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Old 18th February 2005, 07:15 AM   #1
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Default Paralleling large number of Mosfets.

Hello All,

Is any one able to provide a calculation / information on how many mosfets you are able to drive from the front end of a standard class AB amplifier?

For example: If mosfets require only a tiny amount of current to satisfy drive requirements, how do you determine the maximum number of mosfets you can safely drive from a given driver stage ?

Any help or information would be appreciated.

-Dan
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Old 18th February 2005, 08:33 AM   #2
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It depends on the design of the circuitry,hard to tell how many MOSFETs are able to be driven,at least in my knowledge level.But u can go to Accuphase's website for their amplifier manual.Hope this will help
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Old 18th February 2005, 08:56 AM   #3
AKSA is offline AKSA  Australia
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The big problem driving mosfets is the gate capacitance, which is typically 600pF on a largish hexfet, say an IRFP150. At 20KHz, 600pF represents a capacitive reactance of only 13K25; two together is half this. This is a tough load to drive at high frequencies where open loop gain starts to droop anyway, with resultant loss of linearity. So you must takes steps to minimize the effects of this heavy loading at HF.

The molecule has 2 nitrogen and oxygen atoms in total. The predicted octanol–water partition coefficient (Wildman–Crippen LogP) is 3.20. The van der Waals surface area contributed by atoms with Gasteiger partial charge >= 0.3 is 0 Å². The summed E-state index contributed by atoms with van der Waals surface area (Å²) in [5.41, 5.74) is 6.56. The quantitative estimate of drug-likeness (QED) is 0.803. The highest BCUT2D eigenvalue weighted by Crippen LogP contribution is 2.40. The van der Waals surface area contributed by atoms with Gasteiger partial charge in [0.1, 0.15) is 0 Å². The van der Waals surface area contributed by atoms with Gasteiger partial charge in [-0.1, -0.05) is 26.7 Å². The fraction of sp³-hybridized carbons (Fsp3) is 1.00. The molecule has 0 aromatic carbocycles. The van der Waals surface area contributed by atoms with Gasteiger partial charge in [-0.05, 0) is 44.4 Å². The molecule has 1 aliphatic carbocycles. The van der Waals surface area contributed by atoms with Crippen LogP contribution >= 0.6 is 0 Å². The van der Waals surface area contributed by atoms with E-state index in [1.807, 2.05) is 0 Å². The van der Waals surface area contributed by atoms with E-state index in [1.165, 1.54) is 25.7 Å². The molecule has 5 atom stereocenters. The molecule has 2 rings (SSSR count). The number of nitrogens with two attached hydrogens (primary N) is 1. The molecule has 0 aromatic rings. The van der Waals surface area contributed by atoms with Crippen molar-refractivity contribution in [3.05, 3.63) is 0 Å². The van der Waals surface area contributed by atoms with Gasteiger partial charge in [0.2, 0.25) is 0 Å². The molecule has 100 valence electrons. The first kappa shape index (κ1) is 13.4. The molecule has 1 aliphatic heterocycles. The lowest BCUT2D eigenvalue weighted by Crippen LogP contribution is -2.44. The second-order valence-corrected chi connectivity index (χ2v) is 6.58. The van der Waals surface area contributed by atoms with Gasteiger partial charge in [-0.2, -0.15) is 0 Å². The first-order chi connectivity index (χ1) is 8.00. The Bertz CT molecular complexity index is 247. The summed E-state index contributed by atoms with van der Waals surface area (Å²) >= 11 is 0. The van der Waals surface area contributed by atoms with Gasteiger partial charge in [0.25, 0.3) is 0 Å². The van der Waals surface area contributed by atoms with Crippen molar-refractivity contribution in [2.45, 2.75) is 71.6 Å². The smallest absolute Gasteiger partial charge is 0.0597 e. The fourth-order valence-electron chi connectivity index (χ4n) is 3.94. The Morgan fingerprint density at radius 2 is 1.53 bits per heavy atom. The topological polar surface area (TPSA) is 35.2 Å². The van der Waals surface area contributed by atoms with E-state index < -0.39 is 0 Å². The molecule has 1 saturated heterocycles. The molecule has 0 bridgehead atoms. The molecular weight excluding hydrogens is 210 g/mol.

If you are driving in source follower mode (which is most mosfet output stages), then for two pairs of mosfets, you need about 12mA in the driver circuit. For three pairs, 18mA would be needed, and for four - you guessed it, 24mA.

There are often difficulties coping with these high currents, particularly anything over about 15mA, because of voltage amplifier/CCS dissipation issues, and of course ensuring stability.

Sometime you will see common collector (emitter follower) bipolar or common source (source follower) mosfet drivers interposed between the VAS circuit and the mosfet gates. While this adds an additional stage within the global feedback loop, it does mean the driver stage on the VAS can be run at five or six mA, which is far more manageable.

Cheers,

Hugh
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Old 18th February 2005, 02:44 PM   #4
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Hi DAN,

Parallelling Mosfets requires extreme consideration towards the high frequency drivability interms of gate charging speed and current required for charging and of course discharging.
The gate capacitance of Mosfets acts as a high pass filter which requires lot of current drive to drive a heavy load with high frequency signal content.
The driver current is selected so that , it can accomodate both the SINK/SOURCE phenomena in a specific manner. Severe high frequency content at the gate would simply destroy the gate isoltaion layer which inturns damages the die of mosfet, therefore gate resistors are implemented to eliminate this overdrive as well as high frequency oscillations.

Here is the formula for the adequate driver bleeder resistor choosing.

"RDbleeder<=2*[Rgate/N]"

where n is total number of mosfets in parallel.

The current in RDbleeder is set accordingly to the threshold or biasing of mosfet.

hope this helps
kanwar